Does It Still Hold Up?
Like most other old school sports games, Blades of Steel is as bare bones as it gets. There's not a whole lot of customization, the single-player mode is kind of lame and you shouldn't expect to play as the real NHL athletes. On the other hand, Blades of Steel is still a good playing sports game that is a lot of fun with a second player. While this game won't make you forget about more recent hockey games, it's not a bad deal for $5.

Is It Worth The Money?
When it comes to hockey on the Virtual Console you only have a couple of options. You can buy the dreadful Ice Hockey game put out by Nintendo, or you can make the right decision and pick up Blades of Steel. Of course, those aren't your only options. You do have the ability to play GameCube games on your Wii, so if you're looking for something a little more current then you can pick up one of 2K or EA's hockey games for dirt cheap. As old school sports games go, Blades of Steel is worth a look ... especially since it's only $5.

Donkey Kong Country 3: Dixie Kong's Double Trouble (Virtual Console)
What Is It?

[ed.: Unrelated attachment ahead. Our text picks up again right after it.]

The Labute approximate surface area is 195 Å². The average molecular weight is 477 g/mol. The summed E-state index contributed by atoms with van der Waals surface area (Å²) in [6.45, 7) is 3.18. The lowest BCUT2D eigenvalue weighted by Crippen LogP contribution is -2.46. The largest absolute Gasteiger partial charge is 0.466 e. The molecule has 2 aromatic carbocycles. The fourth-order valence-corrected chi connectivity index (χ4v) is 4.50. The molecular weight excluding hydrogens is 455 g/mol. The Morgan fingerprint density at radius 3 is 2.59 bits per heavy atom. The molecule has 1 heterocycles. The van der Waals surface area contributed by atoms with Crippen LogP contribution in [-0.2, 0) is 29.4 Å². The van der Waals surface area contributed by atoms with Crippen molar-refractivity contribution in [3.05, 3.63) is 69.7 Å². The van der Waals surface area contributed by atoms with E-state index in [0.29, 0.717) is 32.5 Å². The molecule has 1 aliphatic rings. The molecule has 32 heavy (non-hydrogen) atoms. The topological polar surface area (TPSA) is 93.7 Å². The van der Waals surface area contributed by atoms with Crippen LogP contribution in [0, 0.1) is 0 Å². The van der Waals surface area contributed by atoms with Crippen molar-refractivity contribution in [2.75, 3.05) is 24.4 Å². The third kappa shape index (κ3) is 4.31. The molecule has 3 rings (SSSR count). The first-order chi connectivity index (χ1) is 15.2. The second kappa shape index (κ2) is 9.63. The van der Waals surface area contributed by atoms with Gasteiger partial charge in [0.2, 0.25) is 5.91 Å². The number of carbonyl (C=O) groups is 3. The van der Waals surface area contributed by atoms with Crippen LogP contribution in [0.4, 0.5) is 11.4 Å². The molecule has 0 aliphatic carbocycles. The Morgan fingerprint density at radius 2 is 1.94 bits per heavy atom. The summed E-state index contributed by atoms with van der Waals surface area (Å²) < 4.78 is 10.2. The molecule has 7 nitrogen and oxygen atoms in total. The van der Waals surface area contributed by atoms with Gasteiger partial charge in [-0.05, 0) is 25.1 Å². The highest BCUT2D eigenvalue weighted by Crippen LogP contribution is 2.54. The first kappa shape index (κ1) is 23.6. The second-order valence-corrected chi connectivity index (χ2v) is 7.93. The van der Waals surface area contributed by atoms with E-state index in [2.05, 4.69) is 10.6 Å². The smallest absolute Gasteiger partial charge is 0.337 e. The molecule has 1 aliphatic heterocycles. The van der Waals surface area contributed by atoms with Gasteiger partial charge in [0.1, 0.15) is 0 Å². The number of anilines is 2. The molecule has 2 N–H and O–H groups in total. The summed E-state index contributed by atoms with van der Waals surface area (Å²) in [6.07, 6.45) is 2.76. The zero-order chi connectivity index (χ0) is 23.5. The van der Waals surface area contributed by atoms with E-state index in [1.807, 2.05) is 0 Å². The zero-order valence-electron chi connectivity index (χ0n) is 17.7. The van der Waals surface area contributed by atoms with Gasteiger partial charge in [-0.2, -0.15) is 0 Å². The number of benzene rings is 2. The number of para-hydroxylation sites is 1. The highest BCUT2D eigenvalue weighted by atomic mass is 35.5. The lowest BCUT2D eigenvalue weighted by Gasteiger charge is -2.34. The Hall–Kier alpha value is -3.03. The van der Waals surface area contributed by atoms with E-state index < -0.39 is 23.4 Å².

It's the third (and, thankfully, final) entry in the Donkey Kong Country trilogy. Nintendo and Rare would go on to develop other Donkey Kong games, but none of them were part of the "Country" franchise. Even though I was a big fan of Donkey Kong back in the day (you know, the one with "Jumpman"), I never really warmed up to this Super NES series. Don't get me wrong, they are fun to a certain extent, but they pale in comparison to Nintendo's other 2D platformers (Super Mario World and Mario 3 leap to mind). Donkey Kong Country 3 is more of the same, which is to say that it's a 2D platformer that is rendered with polygon graphics. This time around you play as Dixie Kong and Kiddy Kong who are on a journey to rescue Donkey and Diddy from some evil forces. The rest of the game is you running around breaking open crates, knocking out enemies and looking for hidden areas. If you've played the first two Donkey Kong Country games then you'll feel right at home here, which is to say that if you didn't like those games you probably aren't going to be won over by this retread.